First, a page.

In 2014, shortly after Mr. Guthrie left his position as dean of George Washington University’s business school, Apple hired him to teach its managers and advise executives about China. He also did research and his first project was the company’s supply chain. Mr. Guthrie, now 52, left Apple in 2019 and is a professor at Arizona State University’s Thunderbird School of Global Management.
When he started at Apple, Guthrie said, executives knew they were relying too much on China to diversify. India and Vietnam were the top candidates, but Mr. Guthrie concluded that neither was a viable substitute.
Vietnam’s government is cooperative, but the country just doesn’t have enough workers, he said. India had the people, but its bureaucracy made it complicated to build infrastructure and factories. Aside from these issues, most of the smaller suppliers that made Apple’s screws, boards, and other components were already concentrated in China.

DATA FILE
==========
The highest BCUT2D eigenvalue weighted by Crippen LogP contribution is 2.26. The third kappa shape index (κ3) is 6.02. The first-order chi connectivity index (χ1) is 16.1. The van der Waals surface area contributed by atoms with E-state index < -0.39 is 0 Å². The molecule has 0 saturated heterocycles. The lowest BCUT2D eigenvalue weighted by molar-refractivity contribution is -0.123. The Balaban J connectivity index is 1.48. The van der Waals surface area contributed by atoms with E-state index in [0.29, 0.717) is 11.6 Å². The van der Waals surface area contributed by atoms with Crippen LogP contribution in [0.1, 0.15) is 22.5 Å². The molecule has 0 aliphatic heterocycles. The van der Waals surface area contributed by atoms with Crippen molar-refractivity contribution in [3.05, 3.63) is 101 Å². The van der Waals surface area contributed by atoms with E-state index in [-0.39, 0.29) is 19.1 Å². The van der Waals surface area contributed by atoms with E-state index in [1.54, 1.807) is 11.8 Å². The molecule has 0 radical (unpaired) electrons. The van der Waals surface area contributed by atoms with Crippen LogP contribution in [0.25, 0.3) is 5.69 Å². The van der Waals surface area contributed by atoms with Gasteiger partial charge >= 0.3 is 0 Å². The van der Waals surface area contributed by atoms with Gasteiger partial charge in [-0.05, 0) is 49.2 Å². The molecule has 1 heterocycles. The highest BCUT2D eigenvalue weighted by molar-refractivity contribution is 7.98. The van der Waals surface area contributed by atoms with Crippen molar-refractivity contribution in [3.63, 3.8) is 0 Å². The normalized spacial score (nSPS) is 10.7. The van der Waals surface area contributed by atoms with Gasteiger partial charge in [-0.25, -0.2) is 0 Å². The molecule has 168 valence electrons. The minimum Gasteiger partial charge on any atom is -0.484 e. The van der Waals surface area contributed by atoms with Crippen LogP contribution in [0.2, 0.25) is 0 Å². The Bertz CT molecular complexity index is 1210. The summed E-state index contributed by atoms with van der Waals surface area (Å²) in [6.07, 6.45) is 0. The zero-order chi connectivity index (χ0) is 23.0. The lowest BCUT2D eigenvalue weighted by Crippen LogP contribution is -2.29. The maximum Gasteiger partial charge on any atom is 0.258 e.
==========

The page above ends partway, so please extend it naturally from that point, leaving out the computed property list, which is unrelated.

Apple has still made its way into India and Vietnam in recent years, including building a smaller iPhone assembly plant in India, but Tim Cook, the company’s chairman, has publicly said its supply chain will remain concentrated in China.
For Mr. Guthrie, this stance made Apple vulnerable, especially as China’s new leader sought ways to leverage its influence on American companies in the country. In 2014, the so-called mail order labor law came into force in China, which limits the proportion of temporary workers in a company’s workforce to 10 percent. From Day 1 onwards, Apple and its suppliers broke through.
At a Foxconn plant in Zhengzhou, China, the largest iPhone factory in the world, contract workers made up half the workforce, according to a report by the China Labor Watch advocacy group. Following the report, Apple confirmed that the factory had broken the law.